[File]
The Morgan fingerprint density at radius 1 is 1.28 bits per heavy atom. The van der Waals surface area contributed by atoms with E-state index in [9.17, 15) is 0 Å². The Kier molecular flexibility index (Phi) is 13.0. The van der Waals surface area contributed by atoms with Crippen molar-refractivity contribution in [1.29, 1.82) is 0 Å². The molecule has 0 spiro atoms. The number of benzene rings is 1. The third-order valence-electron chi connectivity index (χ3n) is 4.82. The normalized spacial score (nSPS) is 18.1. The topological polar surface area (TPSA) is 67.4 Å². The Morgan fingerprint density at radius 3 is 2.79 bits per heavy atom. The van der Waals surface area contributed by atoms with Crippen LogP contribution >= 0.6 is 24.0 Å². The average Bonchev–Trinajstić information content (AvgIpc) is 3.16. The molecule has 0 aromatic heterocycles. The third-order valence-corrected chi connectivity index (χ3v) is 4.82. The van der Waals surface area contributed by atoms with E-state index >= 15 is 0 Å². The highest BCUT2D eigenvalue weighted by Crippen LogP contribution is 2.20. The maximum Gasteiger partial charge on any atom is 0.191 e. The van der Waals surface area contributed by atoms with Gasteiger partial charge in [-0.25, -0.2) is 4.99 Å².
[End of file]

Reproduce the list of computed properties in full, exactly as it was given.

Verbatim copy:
The Morgan fingerprint density at radius 1 is 1.28 bits per heavy atom. The van der Waals surface area contributed by atoms with E-state index in [9.17, 15) is 0 Å². The Kier molecular flexibility index (Phi) is 13.0. The van der Waals surface area contributed by atoms with Crippen molar-refractivity contribution in [1.29, 1.82) is 0 Å². The molecule has 0 spiro atoms. The number of benzene rings is 1. The third-order valence-electron chi connectivity index (χ3n) is 4.82. The normalized spacial score (nSPS) is 18.1. The topological polar surface area (TPSA) is 67.4 Å². The Morgan fingerprint density at radius 3 is 2.79 bits per heavy atom. The van der Waals surface area contributed by atoms with Crippen LogP contribution >= 0.6 is 24.0 Å². The average Bonchev–Trinajstić information content (AvgIpc) is 3.16. The molecule has 0 aromatic heterocycles. The third-order valence-corrected chi connectivity index (χ3v) is 4.82. The van der Waals surface area contributed by atoms with E-state index >= 15 is 0 Å². The highest BCUT2D eigenvalue weighted by Crippen LogP contribution is 2.20. The maximum Gasteiger partial charge on any atom is 0.191 e. The van der Waals surface area contributed by atoms with Gasteiger partial charge in [-0.25, -0.2) is 4.99 Å².